While some areas sustained substantial wind damages from Hurricane Irene, a large portion of the losses are related to floods caused by the storm. Anyone insured through the National Flood Insurance Program should read their policies carefully and pay close attention to the time requirements mandated in the provisions.
Most notably, the Standard Flood Insurance Policy requires that an insured submitting a flood claim provide a sworn statement in proof of loss within sixty (60) days of the date the loss occurs. Unlike many commercial and residential policies, this requirement is mandatory and must be done even if the carrier does not request it.
The repercussions for failing to abide by this requirement can be harsh. Courts have held, almost unanimously, that failing to comply voids the policy and relieves the Program from making any payments to the insured regardless of the claim’s validity. See Dawkins v. Witt, 318 F.3d 606 (4th Cir.2003); Mancini v. Redland Ins. Co., 248 F.3d 729 (8th Cir.2001); Flick v. Liberty Mut. Fire Ins. Co., 205 F.3d 386 (9th Cir.2000); Gowland v.Aetna, 143 F.3d 951 (5th Cir.1998); Phelps v. Fed. Emergency Mgmt. Agency, 785 F.2d 13 (1st Cir.1986).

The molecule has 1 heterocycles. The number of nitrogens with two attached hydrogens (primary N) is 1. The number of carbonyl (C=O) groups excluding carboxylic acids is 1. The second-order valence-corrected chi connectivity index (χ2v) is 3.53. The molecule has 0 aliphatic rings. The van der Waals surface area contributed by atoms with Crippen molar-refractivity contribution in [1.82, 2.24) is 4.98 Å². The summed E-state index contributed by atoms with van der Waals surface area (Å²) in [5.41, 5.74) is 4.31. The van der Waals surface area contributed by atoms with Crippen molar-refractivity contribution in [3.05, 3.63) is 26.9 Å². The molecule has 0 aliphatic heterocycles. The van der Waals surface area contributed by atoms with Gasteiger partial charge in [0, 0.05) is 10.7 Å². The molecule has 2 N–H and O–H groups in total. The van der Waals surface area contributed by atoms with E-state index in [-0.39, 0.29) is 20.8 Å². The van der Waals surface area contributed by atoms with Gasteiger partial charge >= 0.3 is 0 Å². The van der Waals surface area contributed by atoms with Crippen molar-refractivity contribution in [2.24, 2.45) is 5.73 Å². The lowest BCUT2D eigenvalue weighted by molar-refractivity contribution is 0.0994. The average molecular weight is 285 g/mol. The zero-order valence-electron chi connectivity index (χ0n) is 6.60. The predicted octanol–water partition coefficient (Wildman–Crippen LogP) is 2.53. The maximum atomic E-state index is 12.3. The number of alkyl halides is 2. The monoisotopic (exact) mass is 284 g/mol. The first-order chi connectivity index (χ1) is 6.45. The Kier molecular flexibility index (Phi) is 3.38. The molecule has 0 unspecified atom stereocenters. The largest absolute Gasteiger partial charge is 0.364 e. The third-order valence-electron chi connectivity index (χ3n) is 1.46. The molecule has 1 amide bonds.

Furthermore, the Flood Insurance Program rarely waives its right to obtain a proof of loss within sixty (60) days. Absent a written waiver by the Federal Insurance Administrator, no actions or representations by an adjuster, employee, or claims handler can relieve an insured of this obligation. Even if a policyholder relies on an adjuster’s, employee’s, or claims handler’s representations in failing to submit a sworn proof of loss, coverage will likely still be void.
With the prevalence of flood damages resulting from Hurricane Irene, it is important for associations and unit owners to be proactive. Contact your flood providers early and often, ask for a certified copy of your policy, request that all necessary forms be faxed or emailed immediately, and begin estimating the damages. By working quickly, you can ensure coverage for damages and can hopefully restore your property quickly.